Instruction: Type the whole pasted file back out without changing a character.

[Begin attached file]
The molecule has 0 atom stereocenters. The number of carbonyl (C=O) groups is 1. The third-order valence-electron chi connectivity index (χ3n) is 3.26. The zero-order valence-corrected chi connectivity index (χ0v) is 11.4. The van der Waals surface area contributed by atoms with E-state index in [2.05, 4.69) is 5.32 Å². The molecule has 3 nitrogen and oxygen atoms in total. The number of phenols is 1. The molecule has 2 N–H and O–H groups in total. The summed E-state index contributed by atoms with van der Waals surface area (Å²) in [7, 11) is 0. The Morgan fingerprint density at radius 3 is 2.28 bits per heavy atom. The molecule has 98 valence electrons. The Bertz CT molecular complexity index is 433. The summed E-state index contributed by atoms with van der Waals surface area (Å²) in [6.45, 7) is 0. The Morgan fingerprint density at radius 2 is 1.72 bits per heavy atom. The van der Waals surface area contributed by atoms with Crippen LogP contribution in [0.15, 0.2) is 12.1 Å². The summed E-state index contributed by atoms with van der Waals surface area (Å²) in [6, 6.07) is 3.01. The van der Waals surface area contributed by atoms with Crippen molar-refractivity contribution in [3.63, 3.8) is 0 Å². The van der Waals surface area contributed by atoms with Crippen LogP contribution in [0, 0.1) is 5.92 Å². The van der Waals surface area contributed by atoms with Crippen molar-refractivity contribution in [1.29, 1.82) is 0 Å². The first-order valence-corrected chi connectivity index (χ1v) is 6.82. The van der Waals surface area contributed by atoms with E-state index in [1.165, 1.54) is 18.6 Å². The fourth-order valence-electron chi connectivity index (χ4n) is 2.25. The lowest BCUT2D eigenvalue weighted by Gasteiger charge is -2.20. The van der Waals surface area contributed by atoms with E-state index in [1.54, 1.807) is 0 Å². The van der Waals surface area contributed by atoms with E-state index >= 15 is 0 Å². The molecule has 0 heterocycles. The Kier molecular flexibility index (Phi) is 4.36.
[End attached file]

The molecule has 0 atom stereocenters. The number of carbonyl (C=O) groups is 1. The third-order valence-electron chi connectivity index (χ3n) is 3.26. The zero-order valence-corrected chi connectivity index (χ0v) is 11.4. The van der Waals surface area contributed by atoms with E-state index in [2.05, 4.69) is 5.32 Å². The molecule has 3 nitrogen and oxygen atoms in total. The number of phenols is 1. The molecule has 2 N–H and O–H groups in total. The summed E-state index contributed by atoms with van der Waals surface area (Å²) in [7, 11) is 0. The Morgan fingerprint density at radius 3 is 2.28 bits per heavy atom. The molecule has 98 valence electrons. The Bertz CT molecular complexity index is 433. The summed E-state index contributed by atoms with van der Waals surface area (Å²) in [6.45, 7) is 0. The Morgan fingerprint density at radius 2 is 1.72 bits per heavy atom. The van der Waals surface area contributed by atoms with Crippen LogP contribution in [0.15, 0.2) is 12.1 Å². The summed E-state index contributed by atoms with van der Waals surface area (Å²) in [6, 6.07) is 3.01. The van der Waals surface area contributed by atoms with Crippen molar-refractivity contribution in [3.63, 3.8) is 0 Å². The van der Waals surface area contributed by atoms with Crippen LogP contribution in [0, 0.1) is 5.92 Å². The van der Waals surface area contributed by atoms with Crippen molar-refractivity contribution in [1.29, 1.82) is 0 Å². The first-order valence-corrected chi connectivity index (χ1v) is 6.82. The van der Waals surface area contributed by atoms with E-state index in [1.165, 1.54) is 18.6 Å². The fourth-order valence-electron chi connectivity index (χ4n) is 2.25. The lowest BCUT2D eigenvalue weighted by Gasteiger charge is -2.20. The van der Waals surface area contributed by atoms with E-state index in [1.54, 1.807) is 0 Å². The van der Waals surface area contributed by atoms with E-state index >= 15 is 0 Å². The molecule has 0 heterocycles. The Kier molecular flexibility index (Phi) is 4.36.